This evening (24th October) I had the pleasure of sitting down with Yannis Papadopoulos lead singer with Finnish heavy mental band, Beast in Black, just before they went on stage in the Academy, Dublin. The band are touring their new album, From Hell With Love, hitting the road with Glory Hammer.
Welcome to Ireland Yanice and ‘Céad míle failte’, (Irish for 100,000 welcomes). It’s been a rocky road getting here to Ireland today… what happened?
“Thank you, appreciated! It’s an interesting one because it’s actually a very tough schedule and on some occasions we can be understaffed. Some people only knew this morning that we had to take a ferry and we didn’t organise our schedule properly; when to get the bus or where to go after we get the ferry. But you know these are kind of small details because in the end you find the energy and the adrenaline that you need to do the show.”
So you have a one-hour set then to do tonight give or take a bit
“A little bit less than an hour yeah. “
Tell me, what has happened to Anton, (he can’t go on stage tonight)?
“He’s having a tough schedule on the tour. When you packed up after the gig, sometimes you are outside in the cold and your body is all sweat from after the show, your body is totally empty and depleted. Then you have to pack all your stuff back together to take it back to the van and it’s really easy for the weather to just hit you and make you sick. He has a very sensitive immune system so it didn’t take that much to bring him down. Now he is in very bad shape – he has an ear infection and his throat is really sore and he’s having a very hard time even talking. So doing a show then all of that packing and unpacking again, staying sweaty and getting cold again – that will make him worse so we don’t want him to wind up in hospital.
Hopefully he will get over this quickly. Anton may to be watching from back stage tonight, wrapped up in a blanket!
“I hope too. I think he got a hotel and will catch up on at least 20 hours sleep. At least, that’s what I would do. We have a headline tour coming up too and the set is much harder and it’s also just our fans coming so we really have to focus on that”
You have the headline tour and you have your US tour as well coming up
“Yeah that’s correct. I think it’s in September.”
You have recently been to Russia for the first time. How did that go – how were you received there?
“That was nice yeah. Before we went, I was hearing things about what was it going to be like; be careful how you go on the streets and stuff like that but whatever I heard was totally untrue. The promoters were totally professional; staff and everybody at the venue; and the staff were taking care of things and there was nothing jeopardised or going wrong. Everything went really smooth from beginning to the end of the trip, including hotels, days off and I really couldn’t complain about it, quite the contrary. It was a very nice experience and the crowd – that was more than expected, not just in quantity but also in quality. They were really warm and enthusiastic about the event, which was great and we are really looking forward to going back there.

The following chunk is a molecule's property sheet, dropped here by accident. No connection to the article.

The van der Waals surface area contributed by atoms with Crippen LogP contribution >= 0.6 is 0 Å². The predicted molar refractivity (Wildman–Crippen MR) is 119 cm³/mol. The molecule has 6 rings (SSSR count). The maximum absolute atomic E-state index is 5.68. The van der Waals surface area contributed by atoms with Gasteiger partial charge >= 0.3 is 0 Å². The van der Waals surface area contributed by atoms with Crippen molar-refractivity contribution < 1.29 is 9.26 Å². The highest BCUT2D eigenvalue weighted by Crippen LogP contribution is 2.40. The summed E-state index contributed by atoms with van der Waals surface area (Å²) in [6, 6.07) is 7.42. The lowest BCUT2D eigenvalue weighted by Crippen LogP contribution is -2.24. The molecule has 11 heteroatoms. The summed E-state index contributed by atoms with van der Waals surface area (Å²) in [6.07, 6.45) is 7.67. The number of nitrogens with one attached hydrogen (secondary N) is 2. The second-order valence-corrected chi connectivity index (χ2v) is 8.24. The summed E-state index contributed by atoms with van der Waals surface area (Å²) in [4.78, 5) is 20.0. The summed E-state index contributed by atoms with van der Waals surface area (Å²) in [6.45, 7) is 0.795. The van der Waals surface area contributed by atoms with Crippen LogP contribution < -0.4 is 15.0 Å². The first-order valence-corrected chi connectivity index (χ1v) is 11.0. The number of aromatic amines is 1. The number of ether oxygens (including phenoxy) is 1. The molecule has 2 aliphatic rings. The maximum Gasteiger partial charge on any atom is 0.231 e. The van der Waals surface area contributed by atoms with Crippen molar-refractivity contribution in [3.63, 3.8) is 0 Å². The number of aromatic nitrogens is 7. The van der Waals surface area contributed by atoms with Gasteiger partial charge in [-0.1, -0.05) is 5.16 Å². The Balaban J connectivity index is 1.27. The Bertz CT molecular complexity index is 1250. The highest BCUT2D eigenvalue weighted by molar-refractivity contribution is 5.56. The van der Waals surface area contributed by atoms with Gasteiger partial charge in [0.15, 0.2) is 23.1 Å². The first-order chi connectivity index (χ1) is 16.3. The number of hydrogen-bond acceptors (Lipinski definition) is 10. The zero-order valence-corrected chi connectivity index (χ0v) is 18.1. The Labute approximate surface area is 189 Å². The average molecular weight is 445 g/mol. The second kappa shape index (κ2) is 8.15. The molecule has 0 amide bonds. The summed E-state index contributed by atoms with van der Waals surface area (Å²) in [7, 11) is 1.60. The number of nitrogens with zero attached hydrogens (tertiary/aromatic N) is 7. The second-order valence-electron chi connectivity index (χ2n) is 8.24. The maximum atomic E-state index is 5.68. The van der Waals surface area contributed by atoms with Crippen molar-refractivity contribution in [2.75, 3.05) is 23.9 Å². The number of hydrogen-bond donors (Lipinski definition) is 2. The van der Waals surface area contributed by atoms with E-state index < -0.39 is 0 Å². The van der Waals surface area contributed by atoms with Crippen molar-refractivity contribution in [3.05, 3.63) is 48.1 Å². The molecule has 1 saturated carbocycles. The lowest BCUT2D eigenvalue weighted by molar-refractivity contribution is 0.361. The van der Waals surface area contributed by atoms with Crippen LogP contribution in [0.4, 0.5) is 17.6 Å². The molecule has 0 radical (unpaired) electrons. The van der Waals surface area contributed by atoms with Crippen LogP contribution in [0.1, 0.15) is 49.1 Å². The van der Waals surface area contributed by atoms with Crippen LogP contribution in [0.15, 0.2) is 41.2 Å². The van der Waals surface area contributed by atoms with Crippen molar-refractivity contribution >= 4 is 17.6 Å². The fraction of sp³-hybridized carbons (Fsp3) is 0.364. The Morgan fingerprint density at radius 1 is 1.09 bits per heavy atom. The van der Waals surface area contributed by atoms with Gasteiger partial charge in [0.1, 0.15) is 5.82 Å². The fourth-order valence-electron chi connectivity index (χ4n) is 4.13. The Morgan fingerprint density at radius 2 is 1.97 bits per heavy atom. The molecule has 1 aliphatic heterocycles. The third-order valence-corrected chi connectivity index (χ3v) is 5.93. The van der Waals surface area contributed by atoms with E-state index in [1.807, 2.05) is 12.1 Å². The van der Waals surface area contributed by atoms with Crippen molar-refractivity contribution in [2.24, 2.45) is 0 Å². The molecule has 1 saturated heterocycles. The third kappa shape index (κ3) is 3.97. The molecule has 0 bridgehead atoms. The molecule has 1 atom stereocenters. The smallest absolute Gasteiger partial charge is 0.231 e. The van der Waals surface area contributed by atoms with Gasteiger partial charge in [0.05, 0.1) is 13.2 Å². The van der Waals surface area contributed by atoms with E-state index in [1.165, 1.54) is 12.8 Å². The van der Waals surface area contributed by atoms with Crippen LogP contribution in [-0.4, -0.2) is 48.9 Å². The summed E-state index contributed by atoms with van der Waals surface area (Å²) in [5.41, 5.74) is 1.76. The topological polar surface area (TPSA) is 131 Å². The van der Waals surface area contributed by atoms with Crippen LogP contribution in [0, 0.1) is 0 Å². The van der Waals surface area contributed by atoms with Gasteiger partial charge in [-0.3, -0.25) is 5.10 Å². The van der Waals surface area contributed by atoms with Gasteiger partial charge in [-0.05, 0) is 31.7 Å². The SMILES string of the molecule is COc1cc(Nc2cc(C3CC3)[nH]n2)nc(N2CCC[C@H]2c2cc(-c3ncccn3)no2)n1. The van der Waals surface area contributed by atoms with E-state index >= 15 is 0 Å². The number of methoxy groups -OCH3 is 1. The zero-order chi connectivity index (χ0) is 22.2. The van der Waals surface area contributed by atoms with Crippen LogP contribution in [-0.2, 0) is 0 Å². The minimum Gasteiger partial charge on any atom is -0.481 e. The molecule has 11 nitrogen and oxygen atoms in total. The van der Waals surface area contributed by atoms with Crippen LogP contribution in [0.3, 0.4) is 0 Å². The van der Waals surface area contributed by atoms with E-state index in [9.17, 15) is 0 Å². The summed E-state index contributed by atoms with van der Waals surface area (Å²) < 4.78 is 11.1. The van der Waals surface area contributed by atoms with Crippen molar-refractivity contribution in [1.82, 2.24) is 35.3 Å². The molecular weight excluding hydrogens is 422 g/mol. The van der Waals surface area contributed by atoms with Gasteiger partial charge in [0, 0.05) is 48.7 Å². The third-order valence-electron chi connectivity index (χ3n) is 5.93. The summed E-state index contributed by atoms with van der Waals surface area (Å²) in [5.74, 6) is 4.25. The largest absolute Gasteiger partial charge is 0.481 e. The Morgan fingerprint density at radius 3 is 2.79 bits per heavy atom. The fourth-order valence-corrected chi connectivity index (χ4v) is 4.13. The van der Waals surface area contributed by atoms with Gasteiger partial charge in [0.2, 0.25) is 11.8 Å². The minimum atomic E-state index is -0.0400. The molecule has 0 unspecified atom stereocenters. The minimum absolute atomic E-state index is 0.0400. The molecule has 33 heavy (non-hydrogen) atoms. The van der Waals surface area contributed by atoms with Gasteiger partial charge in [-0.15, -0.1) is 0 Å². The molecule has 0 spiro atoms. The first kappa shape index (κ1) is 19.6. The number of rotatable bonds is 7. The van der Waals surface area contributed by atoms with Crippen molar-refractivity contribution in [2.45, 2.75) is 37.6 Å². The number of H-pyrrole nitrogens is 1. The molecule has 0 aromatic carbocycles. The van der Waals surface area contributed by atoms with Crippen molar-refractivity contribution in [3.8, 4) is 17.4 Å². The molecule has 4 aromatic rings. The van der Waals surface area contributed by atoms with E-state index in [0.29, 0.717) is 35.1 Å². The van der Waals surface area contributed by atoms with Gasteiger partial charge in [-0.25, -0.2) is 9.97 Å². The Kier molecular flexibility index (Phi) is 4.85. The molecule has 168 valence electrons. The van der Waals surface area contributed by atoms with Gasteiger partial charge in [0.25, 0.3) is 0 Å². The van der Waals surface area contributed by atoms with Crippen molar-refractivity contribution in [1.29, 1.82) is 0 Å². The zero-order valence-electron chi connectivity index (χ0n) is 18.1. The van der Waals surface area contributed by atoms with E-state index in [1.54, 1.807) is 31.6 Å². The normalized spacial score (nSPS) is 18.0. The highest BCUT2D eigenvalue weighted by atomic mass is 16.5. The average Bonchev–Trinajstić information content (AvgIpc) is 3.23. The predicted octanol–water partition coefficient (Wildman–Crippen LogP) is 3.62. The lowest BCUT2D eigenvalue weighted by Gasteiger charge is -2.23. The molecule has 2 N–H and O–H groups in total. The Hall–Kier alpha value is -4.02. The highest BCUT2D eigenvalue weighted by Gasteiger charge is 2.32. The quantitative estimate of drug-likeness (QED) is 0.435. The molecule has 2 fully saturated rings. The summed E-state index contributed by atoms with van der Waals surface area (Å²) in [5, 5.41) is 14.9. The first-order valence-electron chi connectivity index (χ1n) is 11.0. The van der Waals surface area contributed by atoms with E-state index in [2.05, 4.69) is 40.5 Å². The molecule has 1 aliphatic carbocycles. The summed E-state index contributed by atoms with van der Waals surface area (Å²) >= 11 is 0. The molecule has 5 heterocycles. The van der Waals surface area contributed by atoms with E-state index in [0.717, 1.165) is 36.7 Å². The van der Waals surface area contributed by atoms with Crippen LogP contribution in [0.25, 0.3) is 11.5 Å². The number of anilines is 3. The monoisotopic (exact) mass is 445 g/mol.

Your voice is absolutely phenomenal and your range as well. Does it make it a lot easier when you’re writing music because you know your voice would be able to handle it?
“You know that Anton in a way is takes advantage of it, example, ‘yeah, he is able to do it’ especially on the first album he was kind of going easy on me… switching the chord and changing things… saying just go for it…record these changes that were happening… lets do it! I said you’re crazy so that was my initial reaction! I think he got used to me for the second album so he wrote even more melodies according to my style and range and it was so much easier to track the album. We have our own code of communication at that point and we both knew what we were talking about. It went ten times smoother and that’s good for the person understand so many things even when he is not the lead singer and we have really good communication
Was there a big difference in the writing of first your new album From Hell With love or a different process involved after having time to get used to each other?
“Mainly, not so much of a difference. The process is like this. Anton comes up with a song, not just a part of it – it’s a whole thing. I don’t know how people software like that you know, two hours and the whole song is ready, every instrument, every volume automation. So after that he records the real instruments whatever is needed to keyboards and stuff like that. Then comes the drum tracking, bass tracking and then the lead vocals. That’s the only part where there is real interaction because I go by his studio and we record the vocals together. For better or for worse the vocals are display so to speak because I’m at the front and it’s quite important to have a common vision of how it is supposed to sound – their interpretation and stuff like that. So that’s how we interact and where the most collaboration takes place in the vocal part and it’s getting there.